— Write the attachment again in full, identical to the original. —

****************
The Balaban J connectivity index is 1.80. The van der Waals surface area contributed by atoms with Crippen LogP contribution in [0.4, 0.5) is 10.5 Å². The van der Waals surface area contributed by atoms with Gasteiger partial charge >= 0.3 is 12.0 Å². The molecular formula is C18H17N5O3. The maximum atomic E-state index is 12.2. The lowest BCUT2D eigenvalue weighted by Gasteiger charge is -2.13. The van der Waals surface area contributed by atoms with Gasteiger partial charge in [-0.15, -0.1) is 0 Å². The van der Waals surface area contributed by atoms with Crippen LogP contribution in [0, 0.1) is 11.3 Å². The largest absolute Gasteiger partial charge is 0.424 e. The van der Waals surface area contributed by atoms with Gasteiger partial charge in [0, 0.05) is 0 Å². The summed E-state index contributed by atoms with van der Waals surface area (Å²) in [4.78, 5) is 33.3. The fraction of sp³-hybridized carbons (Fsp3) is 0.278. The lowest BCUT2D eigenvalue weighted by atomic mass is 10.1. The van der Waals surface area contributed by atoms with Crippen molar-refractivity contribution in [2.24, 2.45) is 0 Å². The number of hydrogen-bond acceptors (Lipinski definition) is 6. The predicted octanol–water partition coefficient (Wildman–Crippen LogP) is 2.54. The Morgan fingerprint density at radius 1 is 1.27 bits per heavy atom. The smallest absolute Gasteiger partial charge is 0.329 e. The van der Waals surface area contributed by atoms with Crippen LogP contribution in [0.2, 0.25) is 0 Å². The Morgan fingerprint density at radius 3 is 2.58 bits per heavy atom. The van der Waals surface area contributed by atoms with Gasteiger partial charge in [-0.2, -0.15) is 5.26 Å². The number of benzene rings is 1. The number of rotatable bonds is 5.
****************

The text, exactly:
The Balaban J connectivity index is 1.80. The van der Waals surface area contributed by atoms with Crippen LogP contribution in [0.4, 0.5) is 10.5 Å². The van der Waals surface area contributed by atoms with Gasteiger partial charge >= 0.3 is 12.0 Å². The molecular formula is C18H17N5O3. The maximum atomic E-state index is 12.2. The lowest BCUT2D eigenvalue weighted by Gasteiger charge is -2.13. The van der Waals surface area contributed by atoms with Gasteiger partial charge in [-0.15, -0.1) is 0 Å². The van der Waals surface area contributed by atoms with Crippen LogP contribution in [0, 0.1) is 11.3 Å². The largest absolute Gasteiger partial charge is 0.424 e. The van der Waals surface area contributed by atoms with Gasteiger partial charge in [0, 0.05) is 0 Å². The summed E-state index contributed by atoms with van der Waals surface area (Å²) in [4.78, 5) is 33.3. The fraction of sp³-hybridized carbons (Fsp3) is 0.278. The lowest BCUT2D eigenvalue weighted by atomic mass is 10.1. The van der Waals surface area contributed by atoms with Crippen molar-refractivity contribution in [2.24, 2.45) is 0 Å². The number of hydrogen-bond acceptors (Lipinski definition) is 6. The predicted octanol–water partition coefficient (Wildman–Crippen LogP) is 2.54. The Morgan fingerprint density at radius 1 is 1.27 bits per heavy atom. The smallest absolute Gasteiger partial charge is 0.329 e. The van der Waals surface area contributed by atoms with Crippen LogP contribution in [0.2, 0.25) is 0 Å². The Morgan fingerprint density at radius 3 is 2.58 bits per heavy atom. The van der Waals surface area contributed by atoms with Gasteiger partial charge in [-0.2, -0.15) is 5.26 Å². The number of benzene rings is 1. The number of rotatable bonds is 5.